In the book Seraphina by Rachel Hartman (where the main character is Seraphina Dombegh) there are humans. Some live in the kingdom of Goredd and are part of the royal family, some are “common folk”, and others, like Seraphina, serve in the palace. Then there are dragons, which are reptiles and silver-blooded and coldly logical. But bear in mind: these are not the silly or cute little dragons you find in fairy tales. These dragons are very erudite; they have sharp teeth; they can spit fireballs; they can eat humans. They can change into a human form – although, since emotional behavior is suppressed and tightly guarded against by dragons, you might see one of these saarantrai behaving weirdly. Some dragons-changed-into-humans even teach complicated physics and mathematics to young humans – not that the humans would admit it, of course.
The 40th anniversary of the treaty between humankind and dragon kind is coming to Goredd, and so is Comonot, the Ardmagar of the dragons. Both humans and dragons have big plans for the leader of all dragons. The book is from the point of view of Seraphina, who is neither human, dragon, nor saarantrai. Her father is a human, but her mother was a saar who rebelled against the idea that love is a disease. And Seraphina is about to step into a mystery that brings the people around her ever closer to her secret.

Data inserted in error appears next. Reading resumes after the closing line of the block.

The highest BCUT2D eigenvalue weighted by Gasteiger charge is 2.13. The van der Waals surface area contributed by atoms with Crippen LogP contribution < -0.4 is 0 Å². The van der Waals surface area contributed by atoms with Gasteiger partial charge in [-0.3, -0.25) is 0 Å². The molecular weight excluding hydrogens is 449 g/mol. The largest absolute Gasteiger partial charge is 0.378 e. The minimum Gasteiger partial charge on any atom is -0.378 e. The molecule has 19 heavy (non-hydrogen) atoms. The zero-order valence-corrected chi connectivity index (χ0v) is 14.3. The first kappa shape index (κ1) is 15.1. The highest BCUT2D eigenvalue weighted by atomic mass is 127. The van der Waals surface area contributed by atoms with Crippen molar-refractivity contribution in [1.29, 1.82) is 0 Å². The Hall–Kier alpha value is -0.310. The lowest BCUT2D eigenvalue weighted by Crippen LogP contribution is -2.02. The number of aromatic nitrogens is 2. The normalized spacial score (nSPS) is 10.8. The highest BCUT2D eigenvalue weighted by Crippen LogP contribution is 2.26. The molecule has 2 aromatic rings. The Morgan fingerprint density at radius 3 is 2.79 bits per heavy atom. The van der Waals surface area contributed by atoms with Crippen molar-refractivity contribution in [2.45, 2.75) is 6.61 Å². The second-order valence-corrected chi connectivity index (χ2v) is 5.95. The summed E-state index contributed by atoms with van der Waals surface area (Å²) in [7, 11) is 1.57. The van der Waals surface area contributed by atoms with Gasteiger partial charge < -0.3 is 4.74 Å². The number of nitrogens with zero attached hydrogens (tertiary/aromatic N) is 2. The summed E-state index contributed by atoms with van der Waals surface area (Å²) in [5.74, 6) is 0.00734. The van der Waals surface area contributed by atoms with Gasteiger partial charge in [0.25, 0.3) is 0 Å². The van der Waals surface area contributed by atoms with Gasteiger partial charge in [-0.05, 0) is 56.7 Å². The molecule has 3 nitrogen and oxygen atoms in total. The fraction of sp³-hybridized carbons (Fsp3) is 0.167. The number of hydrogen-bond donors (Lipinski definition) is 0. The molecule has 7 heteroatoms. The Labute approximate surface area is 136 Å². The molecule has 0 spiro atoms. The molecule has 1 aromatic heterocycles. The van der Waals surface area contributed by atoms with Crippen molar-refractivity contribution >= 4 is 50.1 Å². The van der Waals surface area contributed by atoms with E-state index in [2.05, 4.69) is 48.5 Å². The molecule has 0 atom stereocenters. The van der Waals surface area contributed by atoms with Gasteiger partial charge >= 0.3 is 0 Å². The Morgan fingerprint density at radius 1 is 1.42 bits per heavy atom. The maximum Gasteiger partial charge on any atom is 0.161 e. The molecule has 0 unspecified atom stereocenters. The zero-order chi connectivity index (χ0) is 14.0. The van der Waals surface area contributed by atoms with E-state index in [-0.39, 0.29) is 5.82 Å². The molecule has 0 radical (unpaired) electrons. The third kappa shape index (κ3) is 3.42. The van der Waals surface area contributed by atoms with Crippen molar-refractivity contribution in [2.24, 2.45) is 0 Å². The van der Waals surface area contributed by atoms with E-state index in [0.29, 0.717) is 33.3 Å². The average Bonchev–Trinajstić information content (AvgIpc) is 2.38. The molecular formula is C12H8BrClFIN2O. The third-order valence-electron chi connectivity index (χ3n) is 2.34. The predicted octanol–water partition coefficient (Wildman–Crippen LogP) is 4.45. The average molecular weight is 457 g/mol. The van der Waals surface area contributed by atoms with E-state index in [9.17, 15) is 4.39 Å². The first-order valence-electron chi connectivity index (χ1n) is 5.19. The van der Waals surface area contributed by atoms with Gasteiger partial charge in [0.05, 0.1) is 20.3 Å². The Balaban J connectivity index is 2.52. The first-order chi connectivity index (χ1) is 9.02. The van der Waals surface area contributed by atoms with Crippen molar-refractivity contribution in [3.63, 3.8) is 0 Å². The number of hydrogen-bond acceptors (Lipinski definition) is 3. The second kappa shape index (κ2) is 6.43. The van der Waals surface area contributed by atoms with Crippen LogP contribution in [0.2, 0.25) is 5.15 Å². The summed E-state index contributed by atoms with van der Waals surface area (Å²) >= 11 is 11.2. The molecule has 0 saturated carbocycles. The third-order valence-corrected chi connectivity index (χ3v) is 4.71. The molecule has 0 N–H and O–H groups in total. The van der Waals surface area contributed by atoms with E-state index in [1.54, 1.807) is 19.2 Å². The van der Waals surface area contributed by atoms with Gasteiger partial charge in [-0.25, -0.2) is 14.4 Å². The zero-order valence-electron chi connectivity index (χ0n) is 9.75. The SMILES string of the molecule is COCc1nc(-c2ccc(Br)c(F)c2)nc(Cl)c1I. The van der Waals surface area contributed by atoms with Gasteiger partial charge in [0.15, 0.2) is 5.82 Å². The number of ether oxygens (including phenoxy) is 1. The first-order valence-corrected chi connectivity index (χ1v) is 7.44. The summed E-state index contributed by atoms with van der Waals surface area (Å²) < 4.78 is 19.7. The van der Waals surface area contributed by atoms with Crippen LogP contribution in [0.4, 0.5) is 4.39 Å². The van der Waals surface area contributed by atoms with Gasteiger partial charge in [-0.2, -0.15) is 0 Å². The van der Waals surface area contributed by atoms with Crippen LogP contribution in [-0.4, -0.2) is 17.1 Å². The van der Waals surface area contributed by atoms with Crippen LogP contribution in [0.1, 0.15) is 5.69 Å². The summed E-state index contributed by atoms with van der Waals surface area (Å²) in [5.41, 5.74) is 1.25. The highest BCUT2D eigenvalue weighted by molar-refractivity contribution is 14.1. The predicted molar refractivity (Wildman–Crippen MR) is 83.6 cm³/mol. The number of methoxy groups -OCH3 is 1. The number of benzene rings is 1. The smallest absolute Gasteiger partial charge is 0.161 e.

This book has dragons and fantastical creatures in its pages, but Seraphina is a more realistic character to me than any other character I’ve met so far (even in realistic fiction books). I especially liked the character development in Seraphina and the way she is portrayed.
One last note: Do not start this (or even re-read it) on a school night. You will forget about your homework. You will get lost in the world of Seraphina and stay there until you finish the book.With that in mind, if you love fantasy, mystery, romance, or if you want to see in action how books can help you learn vocabulary, read Seraphina!